Linus Torvalds Kicks Off the Development of Linux Kernel 5.6, First RC Is Out Now

Linux kernel 5.6 RC1


Linus Torvalds has released today the first RC (Release Candidate) milestone of the upcoming Linux kernel 5.6 series, kicking off the one and a half months long development cycle.

The two-week merge window for Linux 5.6, which opened with the release of the Linux 5.5 kernel series on January 27th is now officially closed as Linus Torvalds announced the availability of the first Release Candidate (RC).

“This was actually a slightly smaller merge window than usual, but I think that what happened is simply that the holiday season impacted new development. It impacted the 5.5 rc series less than I had expected, but seems to instead have caused 5.6 to have slightly less development than normal,” said Linus Torvalds.

You can download the first Release Candidate right now from kernel.org if you want to take it for a test drive and report issues. But please keep in mind that this is a pre-release version, so don’t use it on a production machine.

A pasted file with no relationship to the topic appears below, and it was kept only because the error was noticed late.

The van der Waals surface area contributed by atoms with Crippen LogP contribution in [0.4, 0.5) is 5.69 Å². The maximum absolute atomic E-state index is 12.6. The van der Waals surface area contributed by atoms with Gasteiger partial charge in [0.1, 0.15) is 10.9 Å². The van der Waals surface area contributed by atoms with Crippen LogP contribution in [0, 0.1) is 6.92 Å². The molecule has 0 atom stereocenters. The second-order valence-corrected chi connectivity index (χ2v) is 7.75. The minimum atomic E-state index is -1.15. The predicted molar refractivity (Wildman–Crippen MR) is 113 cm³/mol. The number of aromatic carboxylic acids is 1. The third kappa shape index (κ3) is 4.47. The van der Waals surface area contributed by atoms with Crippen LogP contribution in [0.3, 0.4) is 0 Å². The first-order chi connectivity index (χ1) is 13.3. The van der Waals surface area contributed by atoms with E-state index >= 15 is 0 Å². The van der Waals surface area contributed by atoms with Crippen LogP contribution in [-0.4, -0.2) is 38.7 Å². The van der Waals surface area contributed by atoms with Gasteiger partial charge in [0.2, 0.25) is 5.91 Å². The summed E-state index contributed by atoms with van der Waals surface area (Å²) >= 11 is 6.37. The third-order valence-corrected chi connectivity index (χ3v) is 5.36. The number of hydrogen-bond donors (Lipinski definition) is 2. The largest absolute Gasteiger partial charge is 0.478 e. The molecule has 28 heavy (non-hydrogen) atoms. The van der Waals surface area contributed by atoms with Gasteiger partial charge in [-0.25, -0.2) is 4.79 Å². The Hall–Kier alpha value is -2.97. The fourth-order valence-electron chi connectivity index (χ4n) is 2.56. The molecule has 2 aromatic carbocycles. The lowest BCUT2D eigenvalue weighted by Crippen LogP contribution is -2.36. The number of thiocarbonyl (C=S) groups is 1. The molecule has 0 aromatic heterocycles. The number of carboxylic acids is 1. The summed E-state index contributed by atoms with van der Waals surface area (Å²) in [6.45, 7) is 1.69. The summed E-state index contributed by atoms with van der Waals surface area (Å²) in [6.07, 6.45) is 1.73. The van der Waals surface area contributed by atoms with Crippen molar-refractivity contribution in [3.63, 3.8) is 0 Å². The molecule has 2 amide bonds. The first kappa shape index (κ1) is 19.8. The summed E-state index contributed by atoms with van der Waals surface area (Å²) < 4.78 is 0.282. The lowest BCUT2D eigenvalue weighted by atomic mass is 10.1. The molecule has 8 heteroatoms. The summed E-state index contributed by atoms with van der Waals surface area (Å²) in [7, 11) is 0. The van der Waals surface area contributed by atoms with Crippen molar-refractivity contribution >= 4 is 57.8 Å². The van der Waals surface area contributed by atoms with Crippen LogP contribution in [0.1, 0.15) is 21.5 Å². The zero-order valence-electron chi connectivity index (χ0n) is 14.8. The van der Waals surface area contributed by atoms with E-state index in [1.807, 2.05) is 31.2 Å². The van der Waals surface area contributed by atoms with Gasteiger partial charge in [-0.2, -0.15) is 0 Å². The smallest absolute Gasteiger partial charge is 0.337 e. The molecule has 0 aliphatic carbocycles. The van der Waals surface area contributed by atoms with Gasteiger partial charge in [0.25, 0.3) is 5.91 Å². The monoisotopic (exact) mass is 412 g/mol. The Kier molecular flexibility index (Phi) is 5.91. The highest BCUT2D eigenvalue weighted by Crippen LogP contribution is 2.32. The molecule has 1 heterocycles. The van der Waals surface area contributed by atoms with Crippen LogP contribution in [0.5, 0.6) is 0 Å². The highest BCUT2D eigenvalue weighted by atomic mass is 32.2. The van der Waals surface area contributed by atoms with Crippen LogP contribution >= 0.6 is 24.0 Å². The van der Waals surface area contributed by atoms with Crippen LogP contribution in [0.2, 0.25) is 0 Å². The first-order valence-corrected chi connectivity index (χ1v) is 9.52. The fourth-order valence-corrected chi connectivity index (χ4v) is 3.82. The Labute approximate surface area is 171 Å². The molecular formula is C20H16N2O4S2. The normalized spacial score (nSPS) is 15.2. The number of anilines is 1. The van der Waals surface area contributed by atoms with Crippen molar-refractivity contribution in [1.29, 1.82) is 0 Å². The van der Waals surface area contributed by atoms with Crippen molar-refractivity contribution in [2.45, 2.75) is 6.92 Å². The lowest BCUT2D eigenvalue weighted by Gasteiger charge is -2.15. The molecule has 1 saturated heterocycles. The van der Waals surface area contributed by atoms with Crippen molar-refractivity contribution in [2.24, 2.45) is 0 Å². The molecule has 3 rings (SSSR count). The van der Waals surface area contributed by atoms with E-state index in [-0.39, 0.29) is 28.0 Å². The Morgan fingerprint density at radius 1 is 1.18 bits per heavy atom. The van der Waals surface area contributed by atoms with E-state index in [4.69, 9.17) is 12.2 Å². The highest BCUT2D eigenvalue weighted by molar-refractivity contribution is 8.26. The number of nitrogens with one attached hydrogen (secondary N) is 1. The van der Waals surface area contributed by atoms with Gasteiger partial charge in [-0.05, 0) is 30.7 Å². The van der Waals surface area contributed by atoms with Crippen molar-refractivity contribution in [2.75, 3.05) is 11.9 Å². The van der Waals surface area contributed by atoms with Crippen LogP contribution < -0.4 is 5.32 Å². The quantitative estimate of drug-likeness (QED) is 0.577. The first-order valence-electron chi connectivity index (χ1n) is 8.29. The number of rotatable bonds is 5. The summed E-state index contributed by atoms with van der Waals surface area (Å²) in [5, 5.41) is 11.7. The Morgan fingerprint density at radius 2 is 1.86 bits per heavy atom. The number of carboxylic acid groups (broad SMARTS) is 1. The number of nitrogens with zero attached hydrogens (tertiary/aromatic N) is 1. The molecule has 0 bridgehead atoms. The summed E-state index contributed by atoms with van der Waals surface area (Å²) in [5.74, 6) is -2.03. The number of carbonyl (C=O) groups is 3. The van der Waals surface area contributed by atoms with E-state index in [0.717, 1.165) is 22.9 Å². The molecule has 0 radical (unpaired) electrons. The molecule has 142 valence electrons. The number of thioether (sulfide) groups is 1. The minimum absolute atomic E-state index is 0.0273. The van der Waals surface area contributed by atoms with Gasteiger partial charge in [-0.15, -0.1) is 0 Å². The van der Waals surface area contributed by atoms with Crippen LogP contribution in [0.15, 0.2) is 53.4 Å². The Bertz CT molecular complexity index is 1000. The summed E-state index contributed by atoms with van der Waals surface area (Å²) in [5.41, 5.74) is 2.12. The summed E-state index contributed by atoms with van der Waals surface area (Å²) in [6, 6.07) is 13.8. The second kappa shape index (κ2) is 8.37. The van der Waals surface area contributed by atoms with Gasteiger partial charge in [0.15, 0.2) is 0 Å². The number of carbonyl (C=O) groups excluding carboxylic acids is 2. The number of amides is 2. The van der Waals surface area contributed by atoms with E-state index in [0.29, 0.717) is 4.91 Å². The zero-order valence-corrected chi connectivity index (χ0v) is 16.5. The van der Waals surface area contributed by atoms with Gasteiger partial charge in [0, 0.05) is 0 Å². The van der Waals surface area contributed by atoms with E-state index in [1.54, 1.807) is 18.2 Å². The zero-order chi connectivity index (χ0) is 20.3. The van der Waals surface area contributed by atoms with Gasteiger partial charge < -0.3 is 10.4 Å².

Linux 5.6 is expected in late March or early April 2020

The development cycle of a Linux kernel series usually takes about seven or eight weeks, depending on how many RC milestones Linus Torvalds decides are necessary or appropriate for a new release to be reliable.

Therefore, simple math tells us that we should expect the Linux 5.6 kernel series to hit the streets sometime at the end of March, on the 29th, if there’s only seven RCs, or in early April, on the 5th, if there’s eighth RCs.

Linux 5.6 promises to be a great release that you may want to upgrade to, and that’s mostly because of the integrated support for the WireGuard VPN (Virtual Private Network) protocol.

Among other interesting changes included in the upcoming Linux 5.6 kernel series, we can mention USB4 support, a new Zonefs file system developed by Western Digital and designed to run on zoned block devices, as well as numerous hardware improvements, especially for AMD users.

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